Mazen al-Tumeizi

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Attacks on the Press   |   Iraq

Attacks on the Press 2004: Iraq


For the second consecutive year, Iraq was the most dangerous place in the world to work as a journalist, and the conflict there remained one of the most deadly in recent history for the media. Twenty-three journalists were killed in action in 2004, along with 16 media workers.

Letters   |   Iraq

CPJ urges Rumsfeld to probe U.S. strike that killed civilians, including TV reporter

Dear Mr. Secretary, The Committee to Protect Journalists is gravely concerned about the U.S. military strike on Haifa Street in Baghdad on September 12, which killed at least 13 civilians and injured another 100 civilians.

September 24, 2004 12:00 PM ET


Alerts   |   Iraq

Al-Arabiya reporter killed, two other journalists wounded in Baghdad fighting

New York, September 12, 2004—A reporter for Al-Arabiya television was killed and two other journalists were wounded today after a U.S. helicopter fired missiles and machine guns to destroy a disabled American vehicle, international news reports said.

Mazen al-Tumeizi, who was taping a report today during some the heaviest fighting in the capital in weeks, became the 33rd journalist killed in Iraq by Iraqi forces, armed groups, and U.S. troops since hostilities began in March 2003. At least 25 Iraqis were killed and more than 100 injured in the capital today, according to news reports.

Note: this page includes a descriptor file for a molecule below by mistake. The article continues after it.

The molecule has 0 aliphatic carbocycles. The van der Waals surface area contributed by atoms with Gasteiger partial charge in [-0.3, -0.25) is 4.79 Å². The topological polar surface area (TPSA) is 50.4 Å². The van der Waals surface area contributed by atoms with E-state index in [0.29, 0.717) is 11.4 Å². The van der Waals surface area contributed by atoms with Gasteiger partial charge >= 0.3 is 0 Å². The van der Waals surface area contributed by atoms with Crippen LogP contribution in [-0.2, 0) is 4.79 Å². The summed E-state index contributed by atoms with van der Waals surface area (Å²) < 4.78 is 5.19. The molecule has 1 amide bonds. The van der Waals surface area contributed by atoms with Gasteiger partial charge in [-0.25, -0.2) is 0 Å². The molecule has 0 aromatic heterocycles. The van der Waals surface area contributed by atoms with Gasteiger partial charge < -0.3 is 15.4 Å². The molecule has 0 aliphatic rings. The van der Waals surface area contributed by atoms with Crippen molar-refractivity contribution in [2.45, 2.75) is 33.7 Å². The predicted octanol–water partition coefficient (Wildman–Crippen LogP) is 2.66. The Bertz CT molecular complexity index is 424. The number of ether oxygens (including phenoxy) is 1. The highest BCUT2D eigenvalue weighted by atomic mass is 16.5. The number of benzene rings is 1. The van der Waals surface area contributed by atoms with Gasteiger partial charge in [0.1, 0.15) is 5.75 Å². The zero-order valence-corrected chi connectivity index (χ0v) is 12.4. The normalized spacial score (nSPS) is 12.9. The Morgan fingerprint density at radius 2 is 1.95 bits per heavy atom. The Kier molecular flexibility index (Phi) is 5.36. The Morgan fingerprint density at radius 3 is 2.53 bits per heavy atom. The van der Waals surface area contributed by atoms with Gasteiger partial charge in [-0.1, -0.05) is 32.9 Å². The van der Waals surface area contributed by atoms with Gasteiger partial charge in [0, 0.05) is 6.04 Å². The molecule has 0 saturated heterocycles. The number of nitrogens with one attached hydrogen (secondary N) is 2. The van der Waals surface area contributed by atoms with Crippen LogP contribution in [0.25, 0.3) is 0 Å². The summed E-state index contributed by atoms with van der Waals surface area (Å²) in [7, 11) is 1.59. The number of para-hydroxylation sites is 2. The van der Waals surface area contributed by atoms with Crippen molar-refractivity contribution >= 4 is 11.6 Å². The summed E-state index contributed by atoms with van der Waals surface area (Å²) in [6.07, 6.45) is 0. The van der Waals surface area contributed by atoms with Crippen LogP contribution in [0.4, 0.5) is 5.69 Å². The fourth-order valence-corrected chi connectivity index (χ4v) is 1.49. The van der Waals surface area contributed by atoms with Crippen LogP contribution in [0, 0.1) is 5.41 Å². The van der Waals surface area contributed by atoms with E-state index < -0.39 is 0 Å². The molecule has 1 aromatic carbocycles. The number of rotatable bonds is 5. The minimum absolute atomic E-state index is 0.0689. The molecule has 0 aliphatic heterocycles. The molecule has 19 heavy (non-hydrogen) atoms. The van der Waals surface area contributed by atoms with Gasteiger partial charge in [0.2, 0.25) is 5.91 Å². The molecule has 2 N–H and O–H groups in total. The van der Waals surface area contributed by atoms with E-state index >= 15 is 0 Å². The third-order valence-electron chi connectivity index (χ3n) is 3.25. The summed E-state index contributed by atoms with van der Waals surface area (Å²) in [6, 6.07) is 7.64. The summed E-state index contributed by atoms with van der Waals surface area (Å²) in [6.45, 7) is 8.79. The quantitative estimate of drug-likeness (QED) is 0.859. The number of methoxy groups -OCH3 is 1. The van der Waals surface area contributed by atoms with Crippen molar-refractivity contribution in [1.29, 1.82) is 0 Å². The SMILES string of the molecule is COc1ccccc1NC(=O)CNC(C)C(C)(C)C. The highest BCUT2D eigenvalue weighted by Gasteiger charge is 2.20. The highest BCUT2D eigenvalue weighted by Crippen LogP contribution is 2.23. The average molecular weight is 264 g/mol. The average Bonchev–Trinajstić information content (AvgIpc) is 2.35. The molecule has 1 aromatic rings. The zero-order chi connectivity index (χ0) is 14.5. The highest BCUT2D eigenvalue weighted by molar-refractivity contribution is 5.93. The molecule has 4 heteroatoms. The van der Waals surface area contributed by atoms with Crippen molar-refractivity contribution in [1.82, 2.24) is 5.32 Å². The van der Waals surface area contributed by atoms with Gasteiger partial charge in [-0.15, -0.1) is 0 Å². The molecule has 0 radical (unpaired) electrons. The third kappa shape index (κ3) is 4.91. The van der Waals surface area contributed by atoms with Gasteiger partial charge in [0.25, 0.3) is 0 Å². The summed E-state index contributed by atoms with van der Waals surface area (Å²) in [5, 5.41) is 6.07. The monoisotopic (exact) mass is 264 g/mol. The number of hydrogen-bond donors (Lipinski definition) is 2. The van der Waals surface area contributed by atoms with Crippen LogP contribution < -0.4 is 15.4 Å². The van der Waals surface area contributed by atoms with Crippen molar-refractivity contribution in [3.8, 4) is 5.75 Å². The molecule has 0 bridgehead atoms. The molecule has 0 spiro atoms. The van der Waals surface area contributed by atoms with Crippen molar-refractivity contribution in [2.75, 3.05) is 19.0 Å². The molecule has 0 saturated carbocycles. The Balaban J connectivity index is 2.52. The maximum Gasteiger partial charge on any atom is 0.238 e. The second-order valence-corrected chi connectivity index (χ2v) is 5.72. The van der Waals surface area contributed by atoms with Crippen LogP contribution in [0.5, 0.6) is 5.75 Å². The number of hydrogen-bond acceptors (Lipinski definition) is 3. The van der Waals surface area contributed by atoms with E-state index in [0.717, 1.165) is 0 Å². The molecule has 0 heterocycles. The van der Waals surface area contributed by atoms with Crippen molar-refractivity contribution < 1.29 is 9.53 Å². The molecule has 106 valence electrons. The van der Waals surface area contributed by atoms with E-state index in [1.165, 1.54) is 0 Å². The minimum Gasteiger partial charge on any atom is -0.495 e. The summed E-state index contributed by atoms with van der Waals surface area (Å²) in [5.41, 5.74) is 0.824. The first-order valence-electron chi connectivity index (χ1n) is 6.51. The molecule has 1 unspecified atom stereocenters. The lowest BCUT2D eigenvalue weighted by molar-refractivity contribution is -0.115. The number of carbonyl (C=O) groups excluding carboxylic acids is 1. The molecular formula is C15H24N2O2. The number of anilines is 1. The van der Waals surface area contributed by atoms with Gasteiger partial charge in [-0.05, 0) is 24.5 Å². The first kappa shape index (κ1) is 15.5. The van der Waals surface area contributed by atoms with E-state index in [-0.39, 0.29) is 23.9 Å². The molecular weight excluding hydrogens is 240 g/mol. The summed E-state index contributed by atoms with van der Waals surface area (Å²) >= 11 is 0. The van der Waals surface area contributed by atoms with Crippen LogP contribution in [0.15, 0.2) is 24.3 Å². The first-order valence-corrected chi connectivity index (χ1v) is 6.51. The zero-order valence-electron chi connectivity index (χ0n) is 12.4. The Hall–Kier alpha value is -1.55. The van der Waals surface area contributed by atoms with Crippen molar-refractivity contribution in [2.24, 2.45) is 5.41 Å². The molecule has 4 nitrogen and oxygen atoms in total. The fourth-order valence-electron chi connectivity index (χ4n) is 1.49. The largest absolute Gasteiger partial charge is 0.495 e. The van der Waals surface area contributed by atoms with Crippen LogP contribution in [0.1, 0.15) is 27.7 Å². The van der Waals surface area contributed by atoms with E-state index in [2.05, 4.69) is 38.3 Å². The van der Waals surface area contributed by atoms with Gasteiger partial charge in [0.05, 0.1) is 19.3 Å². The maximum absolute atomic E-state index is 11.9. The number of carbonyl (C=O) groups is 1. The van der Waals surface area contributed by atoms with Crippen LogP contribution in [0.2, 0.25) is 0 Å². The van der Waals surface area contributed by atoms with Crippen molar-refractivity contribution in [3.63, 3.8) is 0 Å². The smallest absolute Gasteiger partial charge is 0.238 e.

September 12, 2004 12:00 PM ET



Mazen al-Tumeizi

Mazen al-Tumeizi, a reporter for Al-Arabiya television, was killed after a U.S. helicopter fired missiles and machine guns to destroy a disabled American vehicle, international news reports said. Seif Fouad, a camera operator for Reuters Television, and Ghaith Abdul Ahad, a freelance photographer working for Getty Images, were wounded in the strike.

That day at dawn, fighting erupted on Haifa Street in the center of Baghdad, a U.S. Bradley armored vehicle caught fire, and its four crew members were evacuated with minor injuries, according to news reports. As a crowd gathered, one or more U.S. helicopters opened fire.

Video aired by Al-Arabiya showed that al-Tumeizi was preparing a report nearby when an explosion behind him caused him to double over and scream, "I'm dying, I'm dying." He died moments later, the Dubai-based station reported.

Military spokesman Lt. Col. Steven Boylan told The Associated Press that a U.S. helicopter fired on the disabled Bradley vehicle to prevent looters from stripping it.

But Reuters quoted a statement from the military that presented a different account. "As the helicopters flew over the burning Bradley they received small-arms fire from the insurgents in vicinity of the vehicle," the statement said. "Clearly within the rules of engagement, the helicopters returned fire, destroying some anti-Iraqi forces in the vicinity of the Bradley."

September 12, 2004 12:00 AM ET


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